Celebrating Artistic Excellence: David Paul Cook

By Dwain Hebda

As long as he can remember, David Paul Cook could draw. He could draw just about anything he laid eyes on, in fact, and was rarely seen without pencil and paper during his formative years.

In turn, Cook was drawn to the woods and meadows surrounding his Wisconsin hometown. Nature was all around and brought with her an endless array of subject matter. Shape, texture, color, and shadow, all lie within the sunny vales and cool northern glades.

“I had an interest in art all the way along, as you might have imagined,” he said. “As I got older, I wanted to explore things further. I discovered my public library and realized that they had all kinds of books available on drawing and painting. So, I became a regular visitor there.

“One day, I went into my local public library and there was a display of watercolor paintings, landscapes, that were done by somebody in my town. It was a thunderclap, because I realized here was somebody from my part of the world who was producing art. Suddenly, I had license to be an artist myself.”

Cook’s parents, noticing his ambition and interest, enrolled him in weekend art classes and his talent blossomed. By the time he got out of high school and headed to the University of Wisconsin-Milwaukee, he was curious to see where the next step on his path was going to lead. 

“I arrived for freshman year and signed up for some art classes, and I enjoyed them,” he said. “But I knew that sometime in my future I would be married and have to be responsible for feeding a family. As I looked at all the other students who were there, I saw them, unfortunately, as competitors. I asked myself was I good enough that I could make enough money to feed a family. I came to the conclusion that I was not.”

Cook’s decision might have been altered had he received some guidance in college as to the many professional avenues that existed for someone with talent such as his. Lacking that advice, he found another professional path that let him stay connected with nature.

“I had an advisor interested in biology, and I had an interest in plants and animals,” Cook said. “He told me, ‘Well, if you’re not going to pursue this art thing, why don’t we have you go in the direction of botany and zoology?’ So, my bachelor’s degree is in biological conservation, which was a combination of botany and zoology.”

After earning his master’s degree, Cook took a job with the University of Wisconsin Extension in Milwaukee, working on environmental affairs. As a voice for the wilderness, he hosted a weekly environmental affairs program for public television and public radio.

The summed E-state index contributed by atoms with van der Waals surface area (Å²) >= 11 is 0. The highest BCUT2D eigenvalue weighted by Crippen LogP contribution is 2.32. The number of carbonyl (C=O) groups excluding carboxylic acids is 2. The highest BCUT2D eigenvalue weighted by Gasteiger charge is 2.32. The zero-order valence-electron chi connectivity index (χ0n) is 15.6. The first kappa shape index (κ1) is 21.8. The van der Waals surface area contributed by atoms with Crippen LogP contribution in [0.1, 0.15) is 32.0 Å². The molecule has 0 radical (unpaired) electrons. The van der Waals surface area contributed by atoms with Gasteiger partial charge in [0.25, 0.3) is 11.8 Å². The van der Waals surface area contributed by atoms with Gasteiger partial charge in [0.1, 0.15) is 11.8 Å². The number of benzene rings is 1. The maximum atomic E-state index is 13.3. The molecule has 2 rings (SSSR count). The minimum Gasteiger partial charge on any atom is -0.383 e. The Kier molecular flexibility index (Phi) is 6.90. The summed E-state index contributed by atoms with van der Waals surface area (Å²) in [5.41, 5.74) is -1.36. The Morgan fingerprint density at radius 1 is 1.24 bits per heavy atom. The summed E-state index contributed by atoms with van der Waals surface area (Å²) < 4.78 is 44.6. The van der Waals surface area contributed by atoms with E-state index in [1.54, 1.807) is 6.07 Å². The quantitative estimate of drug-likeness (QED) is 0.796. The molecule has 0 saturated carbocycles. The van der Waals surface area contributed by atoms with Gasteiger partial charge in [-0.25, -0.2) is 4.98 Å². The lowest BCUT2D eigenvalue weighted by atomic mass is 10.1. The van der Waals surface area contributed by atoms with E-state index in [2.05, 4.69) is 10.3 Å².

Pollution is a big concern in environmental circles, as it is for the organizations dealing with its harmful effects. In time, Cook would join the American Lung Association, which took him to Kansas City and then to Little Rock in 1985. And wherever his professional and personal mission led him, he brought his artist’s eye along for the ride, translating in his free time what he’d seen out in the wilds.

“I continued to paint and draw for myself from that point forward, as much as a person can when they’re earning a living doing other kinds of work,” he said. “When I got to retirement in the year 2000, I realized that if I didn’t do something about my interest in art that it would probably wither and dry up and blow away.”

“I decided to do something every day for 20 minutes that was artful. It didn’t necessarily have to be drawing or painting; it could be visiting an art museum or going to an art gallery or reading an art book or magazine or talking to other people who were artists. In order to keep track of that, I bought myself a journal, and I started writing down what I had done that day that was artful.”

Cook’s journals became a primary canvas. Resembling the field journals of the great naturalists, his books explode with colorful illustrations of natural scenes and specimens of flora and fauna. The notebooks chronicle his vision in word, image and assembled artifacts, and even as he works on the 41st of them he’s still never at a loss for inspiration. 

“In creating things with pen or pencil or ink or brush you can’t do everything,” he said. “You have to be selective in terms of what you’re doing. And you can’t stay in one spot forever. You have to get it said, and what that means is that you really have to look at what you’re doing and appreciate the ins and outs of it.”

Making connections with various guilds, such as the Conway League of Artists, Arkansas League of Artists and Mid Southern Watercolorists, befriended him to like-minded artists, furthering his craft. He’s even helped to bring artistic talent to the surface via teaching stints at the Maumelle Senior Center and the Museum School of the Arkansas Arts Center (now Arkansas Museum of Fine Arts) in Little Rock. 

Teaching provides an intersection of art and community that he finds priceless, not just for himself, but for the awakening his students’ experience. 

“I encourage people to know that the water is warm and refreshing and I hope that they would start splashing, because we learn by doing,” he said. “I would encourage them never to compare themselves with anybody else. If they are doing something that they enjoy doing, and they are turning themselves from being a looker into a seer, I can guarantee that their life is going to be much richer with that as a pursuit in their life.

“We live in a beautiful world, and I hope everybody can enjoy it at the level and beyond the level that I have. It makes the world much more inviting than if you’re just looking and not necessarily seeing.”

Dwain Hebda
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